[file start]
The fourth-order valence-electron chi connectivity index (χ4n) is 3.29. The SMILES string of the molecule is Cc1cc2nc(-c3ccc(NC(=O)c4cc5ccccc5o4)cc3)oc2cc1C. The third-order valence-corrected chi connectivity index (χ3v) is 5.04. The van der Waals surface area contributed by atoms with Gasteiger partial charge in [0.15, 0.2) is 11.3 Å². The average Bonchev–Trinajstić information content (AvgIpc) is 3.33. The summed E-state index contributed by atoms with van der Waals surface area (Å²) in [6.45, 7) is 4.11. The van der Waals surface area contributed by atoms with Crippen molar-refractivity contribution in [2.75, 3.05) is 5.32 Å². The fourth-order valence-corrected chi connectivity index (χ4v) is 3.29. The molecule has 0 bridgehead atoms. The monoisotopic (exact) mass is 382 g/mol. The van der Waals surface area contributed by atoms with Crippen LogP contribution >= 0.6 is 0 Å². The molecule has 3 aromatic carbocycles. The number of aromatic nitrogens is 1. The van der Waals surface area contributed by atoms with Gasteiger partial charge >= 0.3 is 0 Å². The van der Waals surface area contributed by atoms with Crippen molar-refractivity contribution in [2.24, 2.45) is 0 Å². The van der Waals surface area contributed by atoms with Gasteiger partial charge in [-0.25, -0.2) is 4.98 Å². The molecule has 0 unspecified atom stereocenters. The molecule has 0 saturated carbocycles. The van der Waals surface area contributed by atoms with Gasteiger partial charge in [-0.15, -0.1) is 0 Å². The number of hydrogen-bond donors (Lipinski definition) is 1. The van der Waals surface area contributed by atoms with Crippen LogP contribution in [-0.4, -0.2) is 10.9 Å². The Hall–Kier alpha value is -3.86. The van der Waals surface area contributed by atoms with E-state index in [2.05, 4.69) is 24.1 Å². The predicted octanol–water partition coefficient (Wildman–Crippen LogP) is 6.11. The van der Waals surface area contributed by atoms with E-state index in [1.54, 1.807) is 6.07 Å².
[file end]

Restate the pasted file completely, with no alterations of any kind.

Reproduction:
The fourth-order valence-electron chi connectivity index (χ4n) is 3.29. The SMILES string of the molecule is Cc1cc2nc(-c3ccc(NC(=O)c4cc5ccccc5o4)cc3)oc2cc1C. The third-order valence-corrected chi connectivity index (χ3v) is 5.04. The van der Waals surface area contributed by atoms with Gasteiger partial charge in [0.15, 0.2) is 11.3 Å². The average Bonchev–Trinajstić information content (AvgIpc) is 3.33. The summed E-state index contributed by atoms with van der Waals surface area (Å²) in [6.45, 7) is 4.11. The van der Waals surface area contributed by atoms with Crippen molar-refractivity contribution in [2.75, 3.05) is 5.32 Å². The fourth-order valence-corrected chi connectivity index (χ4v) is 3.29. The molecule has 0 bridgehead atoms. The monoisotopic (exact) mass is 382 g/mol. The van der Waals surface area contributed by atoms with Crippen LogP contribution >= 0.6 is 0 Å². The molecule has 3 aromatic carbocycles. The number of aromatic nitrogens is 1. The van der Waals surface area contributed by atoms with Gasteiger partial charge >= 0.3 is 0 Å². The van der Waals surface area contributed by atoms with Crippen molar-refractivity contribution in [2.24, 2.45) is 0 Å². The van der Waals surface area contributed by atoms with Gasteiger partial charge in [-0.25, -0.2) is 4.98 Å². The molecule has 0 unspecified atom stereocenters. The molecule has 0 saturated carbocycles. The van der Waals surface area contributed by atoms with Gasteiger partial charge in [-0.15, -0.1) is 0 Å². The number of hydrogen-bond donors (Lipinski definition) is 1. The van der Waals surface area contributed by atoms with Crippen LogP contribution in [-0.4, -0.2) is 10.9 Å². The Hall–Kier alpha value is -3.86. The van der Waals surface area contributed by atoms with E-state index in [2.05, 4.69) is 24.1 Å². The predicted octanol–water partition coefficient (Wildman–Crippen LogP) is 6.11. The van der Waals surface area contributed by atoms with E-state index in [1.54, 1.807) is 6.07 Å².